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it just sounded like common sense and not anything mind-blowing.
Indeed. But sometimes these things need to be stated - especially as most programmers program as though they've never heard of Code Complete. Most CPers are probably above the cut though, as the average programmer doesn't hang out in the likes of CP.
I love Code Complete, too - especially since Steve doesn't just claim, but supports it with facts.
I am not sure how to rate it in "importance", though. It not really a beginners book, as a beginner will have a hard time understanding the reach of the problems mentioned. An old timer will have learnt most of it the hard way. so there's certainly a window of opportunity where the book is excellent - but maybe that window is not very big.
Personally, I love the idea that Raymond spends his nights posting bad regexs to mailing lists under the pseudonym of Jane Smith. He'd be like a super hero, only more nerdy and less useful. [Trevel] | FoldWithUs! | sighist
I also have a copy of the GoF book, but my feeling about Design Patterns is that their primary purpose is to enable developers to easily communicate some higher concepts -- the book is like a dictionary... a 300+ page dictionary with only twenty-three terms.
A classic book and gives you clear understanding into algorithms. It comes with a lot of practical stories.
2) Code complete
3) Head First - Design Patterns
4) Domain Driven Design Tackling Complexity In The Heart Of Software
5) New Turing Omnibus (New Turning Omnibus : 66 Excursions in Computer Science)
1) Exceptional C++
2) Effective C++
3) Modern C++ Design Generic Programming and Design Patterns Applied
4) C++ coding - best practices
5) C++ Template Metaprogramming - Concepts Tools and Techniques from Boost and Beyond
6) Thinking in C++
1) C# 3.0 in a Nutshell - Albahari
2) C# in depth - Jon Skeet
3) CLR via C# - Jeffrey Ritcher
I personally I think "C# in depth" by Jon Skeet knocks the socks off the Nutshell book. I was actually going to post that it was the best software book I'd ever read before I saw that you'd already mentioned it.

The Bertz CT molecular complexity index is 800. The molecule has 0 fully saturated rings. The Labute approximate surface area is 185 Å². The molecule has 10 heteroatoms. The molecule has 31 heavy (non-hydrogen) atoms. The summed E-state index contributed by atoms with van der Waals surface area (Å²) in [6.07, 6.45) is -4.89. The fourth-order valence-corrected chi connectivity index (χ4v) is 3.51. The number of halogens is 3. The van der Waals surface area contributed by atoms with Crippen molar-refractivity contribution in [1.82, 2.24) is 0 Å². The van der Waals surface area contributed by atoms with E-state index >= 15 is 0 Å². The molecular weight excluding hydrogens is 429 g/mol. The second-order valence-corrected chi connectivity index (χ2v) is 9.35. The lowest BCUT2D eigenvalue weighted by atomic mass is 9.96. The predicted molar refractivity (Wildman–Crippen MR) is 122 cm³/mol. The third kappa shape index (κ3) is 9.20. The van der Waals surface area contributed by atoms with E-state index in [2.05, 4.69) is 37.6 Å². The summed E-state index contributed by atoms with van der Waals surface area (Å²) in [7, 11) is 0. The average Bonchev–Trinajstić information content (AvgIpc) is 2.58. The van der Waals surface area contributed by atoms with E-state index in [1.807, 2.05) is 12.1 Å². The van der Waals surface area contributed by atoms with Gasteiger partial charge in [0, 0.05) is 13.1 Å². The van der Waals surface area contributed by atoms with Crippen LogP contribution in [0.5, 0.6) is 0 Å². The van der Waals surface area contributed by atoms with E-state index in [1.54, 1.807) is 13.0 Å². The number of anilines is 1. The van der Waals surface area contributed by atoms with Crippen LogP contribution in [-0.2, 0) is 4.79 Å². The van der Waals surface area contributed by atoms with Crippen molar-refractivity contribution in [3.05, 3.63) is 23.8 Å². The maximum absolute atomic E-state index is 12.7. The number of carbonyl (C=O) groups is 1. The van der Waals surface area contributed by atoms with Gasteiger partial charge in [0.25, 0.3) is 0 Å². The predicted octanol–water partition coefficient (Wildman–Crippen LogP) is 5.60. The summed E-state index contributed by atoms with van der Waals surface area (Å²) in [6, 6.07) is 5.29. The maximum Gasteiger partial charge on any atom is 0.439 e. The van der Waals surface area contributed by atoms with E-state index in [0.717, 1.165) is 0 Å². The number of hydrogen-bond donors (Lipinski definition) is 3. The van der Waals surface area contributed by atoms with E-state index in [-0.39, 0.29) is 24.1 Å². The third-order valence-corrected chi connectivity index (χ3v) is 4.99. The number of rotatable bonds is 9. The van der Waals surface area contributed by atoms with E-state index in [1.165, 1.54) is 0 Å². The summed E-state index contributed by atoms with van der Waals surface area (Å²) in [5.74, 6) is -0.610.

I'd spent a long time programming in Java, and like many Java advocates, used to look down a bit on C#. C# in depth helped take my development to another level, such that I now honestly believe that C# is a better language then Java.
Because you added MFC, I'd like to add my 2 cents as well on the same topic:
MFC: "Programming Windows with MFC" and "MFC Internals". There are numerous other good books, but these two are very important.
"Programming Windows" by Charles Petzold - I found it to explain the very fundamentals of windows programming. One must start with this, really.
"Programming Visual C++" by David Kruglinski - A good book.
"Windows via C/C++" by Jeffrey Richter and Chrisopher Nassare, and "Windows Internals" by Mark Russinovich. Both of these books explains the nuts and bolts of several aspects of Windows operating system in great detail. IMHO, these two are must have references if you really want to know how things work internally in Windows.
Applications == Code + Markup was very heavy, thick, biblical reading, but I was today asked if I have WPF experience, and said no1, but I know a little about it and will be able to work with it, thanks to only the first quarter of that book and one morning in VS.
1 I mentioned to the recruiter the popular opinion on working with WPF, with JSOP heavily in mind.
Maybe I heard too much good about that book before I actually read it so I set my expectations too high, but when I did read it I was pretty dissapointed.
It could be that you already knew most of the (or all of the) things that the book had to explain. That could be another possibility.
In my case, I was a complete rookie as far as Windows programming was concerned. I just saw the book casually in the company library and started reading it. I felt that it was all that I needed to start with Windows programming.
It is a crappy thing, but it's life -^Carlo Pallini
When I was in College the Deitel and Deitel series of books were fantastic and I would highly recommend them to anyone who is just starting out. They show you the code and then go through it step by step. My all time favorite book is called Dynamic HTML by Shelly Powers pub. IDG Books. While many of you might think that technology has grown beyond this book, I would still recommend it to anyone just starting out building web pages. It is informative, gives examples and ALL the examples work right out of the book. However, it may not be in book stores or even in print anymore. Dealing with new ASP.Net technology I would say the ASP.Net 3.5 Unleashed is a very good book. My ...environment... is not exactlly up-to-date (I think they are still using .Net 1.0) but I can still make many of the examples work from this book and once you understand the vocabulary of ASP.Net C# this book becomes much clearer and it so far appears that all the examples work. So, for ratings, I would have to put them as follows:
1. ASP.Net 3.5 Unleashed, pub.SAMS
2. Dynamic HTML, auth., Shelly Powers, pub., IDG Books
3. Deitel and Deitel series (many different subjects, pick yours)